Date of Award

Spring 2010

Document Type


Degree Name

Master of Science (MS)


Biological Sciences



Committee Director

Robert K. Rose

Committee Member

A. Scott Bellows

Committee Member

Deborah Waller

Call Number for Print

Special Collections LD4331.B46 B45 2010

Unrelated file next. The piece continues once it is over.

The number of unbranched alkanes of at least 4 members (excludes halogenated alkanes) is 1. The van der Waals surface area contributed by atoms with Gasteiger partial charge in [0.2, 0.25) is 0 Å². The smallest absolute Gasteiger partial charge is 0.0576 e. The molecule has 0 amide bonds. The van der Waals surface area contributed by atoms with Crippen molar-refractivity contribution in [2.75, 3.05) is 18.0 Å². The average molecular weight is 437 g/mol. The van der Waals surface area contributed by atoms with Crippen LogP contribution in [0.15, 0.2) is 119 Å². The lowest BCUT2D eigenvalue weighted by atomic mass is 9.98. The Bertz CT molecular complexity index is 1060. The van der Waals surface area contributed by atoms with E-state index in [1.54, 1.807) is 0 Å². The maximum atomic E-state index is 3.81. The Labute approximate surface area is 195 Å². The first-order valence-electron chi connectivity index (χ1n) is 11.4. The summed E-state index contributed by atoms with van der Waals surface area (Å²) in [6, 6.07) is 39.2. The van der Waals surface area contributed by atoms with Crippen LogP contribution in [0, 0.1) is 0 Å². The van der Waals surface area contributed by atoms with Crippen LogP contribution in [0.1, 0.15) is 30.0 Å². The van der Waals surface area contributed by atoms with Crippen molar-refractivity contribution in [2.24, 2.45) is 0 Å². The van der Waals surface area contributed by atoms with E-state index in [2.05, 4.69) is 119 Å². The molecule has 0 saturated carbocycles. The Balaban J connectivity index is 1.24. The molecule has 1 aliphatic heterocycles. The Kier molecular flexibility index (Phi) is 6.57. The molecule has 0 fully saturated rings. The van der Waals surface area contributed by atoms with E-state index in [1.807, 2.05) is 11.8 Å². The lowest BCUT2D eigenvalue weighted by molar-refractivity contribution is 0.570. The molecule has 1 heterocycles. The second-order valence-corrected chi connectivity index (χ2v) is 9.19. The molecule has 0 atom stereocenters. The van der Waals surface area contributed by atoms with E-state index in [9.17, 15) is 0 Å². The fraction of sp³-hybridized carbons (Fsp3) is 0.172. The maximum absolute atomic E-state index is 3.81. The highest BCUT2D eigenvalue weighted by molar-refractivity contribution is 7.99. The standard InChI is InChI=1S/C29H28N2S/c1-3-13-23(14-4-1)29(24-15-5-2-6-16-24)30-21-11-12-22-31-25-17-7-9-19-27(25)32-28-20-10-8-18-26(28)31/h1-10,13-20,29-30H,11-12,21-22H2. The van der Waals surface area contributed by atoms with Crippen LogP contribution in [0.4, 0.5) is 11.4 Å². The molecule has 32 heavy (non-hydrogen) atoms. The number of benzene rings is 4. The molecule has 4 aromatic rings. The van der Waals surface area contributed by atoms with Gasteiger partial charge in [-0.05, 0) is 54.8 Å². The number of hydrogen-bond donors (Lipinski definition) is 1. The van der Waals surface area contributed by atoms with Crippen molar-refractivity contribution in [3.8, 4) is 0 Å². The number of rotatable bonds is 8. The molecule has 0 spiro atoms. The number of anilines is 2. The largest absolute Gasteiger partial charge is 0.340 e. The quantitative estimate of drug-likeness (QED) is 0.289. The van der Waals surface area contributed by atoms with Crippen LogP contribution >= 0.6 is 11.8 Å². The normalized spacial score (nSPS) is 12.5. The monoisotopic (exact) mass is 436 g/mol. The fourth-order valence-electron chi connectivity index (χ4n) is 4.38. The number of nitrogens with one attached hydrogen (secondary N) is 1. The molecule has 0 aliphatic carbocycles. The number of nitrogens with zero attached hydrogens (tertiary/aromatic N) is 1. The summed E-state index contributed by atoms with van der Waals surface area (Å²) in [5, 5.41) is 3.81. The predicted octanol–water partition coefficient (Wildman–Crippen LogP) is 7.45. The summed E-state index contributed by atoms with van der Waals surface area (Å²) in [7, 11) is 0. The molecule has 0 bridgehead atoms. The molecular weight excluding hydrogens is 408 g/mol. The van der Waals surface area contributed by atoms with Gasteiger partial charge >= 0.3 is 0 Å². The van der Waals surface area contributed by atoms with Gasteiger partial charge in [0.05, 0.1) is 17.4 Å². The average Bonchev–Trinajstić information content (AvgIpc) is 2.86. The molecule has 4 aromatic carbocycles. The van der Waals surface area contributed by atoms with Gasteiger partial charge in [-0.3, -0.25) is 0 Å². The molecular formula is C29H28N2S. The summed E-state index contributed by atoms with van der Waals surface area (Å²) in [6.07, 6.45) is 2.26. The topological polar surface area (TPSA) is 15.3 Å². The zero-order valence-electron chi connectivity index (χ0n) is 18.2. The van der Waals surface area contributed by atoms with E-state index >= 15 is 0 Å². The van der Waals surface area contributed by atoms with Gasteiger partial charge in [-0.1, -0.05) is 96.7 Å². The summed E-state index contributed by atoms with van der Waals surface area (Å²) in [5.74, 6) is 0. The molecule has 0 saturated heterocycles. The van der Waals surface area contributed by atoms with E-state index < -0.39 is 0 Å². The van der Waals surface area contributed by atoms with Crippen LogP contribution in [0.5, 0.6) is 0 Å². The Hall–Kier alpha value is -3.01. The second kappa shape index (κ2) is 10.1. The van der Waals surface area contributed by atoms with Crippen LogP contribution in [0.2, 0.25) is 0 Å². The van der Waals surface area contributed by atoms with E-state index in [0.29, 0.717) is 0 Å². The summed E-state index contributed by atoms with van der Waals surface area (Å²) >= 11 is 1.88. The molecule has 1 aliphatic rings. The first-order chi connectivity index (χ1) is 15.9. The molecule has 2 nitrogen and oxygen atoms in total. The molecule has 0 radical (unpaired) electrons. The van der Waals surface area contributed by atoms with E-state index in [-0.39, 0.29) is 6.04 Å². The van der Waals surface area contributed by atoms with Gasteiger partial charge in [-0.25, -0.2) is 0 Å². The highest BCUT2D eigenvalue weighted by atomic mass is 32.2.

From Dec 2002-Feb 2008, a capture-mark-release study was conducted on 2 Chesapeake, Virginia populations of meadow voles (Microtus pennsylvanicus). The study sites were effectively 1 ha grids in old fields. Two modified live Fitch-type traps were placed at 12.5 m intervals on grids that were trapped for 3 days each month. In northern North America, voles have distinct breeding cohorts (spring and autumn), experience autumn and winter weight loss, demonstrate both delayed growth and sexual maturation in autumn-born young, have lifespans less than 15 weeks, and average about 35-50 g as adults. Chesapeake voles bred year-round, experienced no seasonal weight loss, autumn-born young exhibited no delayed growth or sexual maturation, lived over 20 weeks, and nearly 20% weighed over 70 g. The longest-lived vole was an 80-week-old male. The heaviest voles were over 90 g and present in late autumn and winter at both sites. Body growth dynamics were different between grids, with voles from 1 grid having lower mean masses (≈52 g) and growth rates (≈1.5g/month), but longer lifespans (≈26 weeks). Voles from the other grid had higher mean masses (≈54 g) and growth rates (≈3g/month), but shorter lifespans (≈21 weeks).


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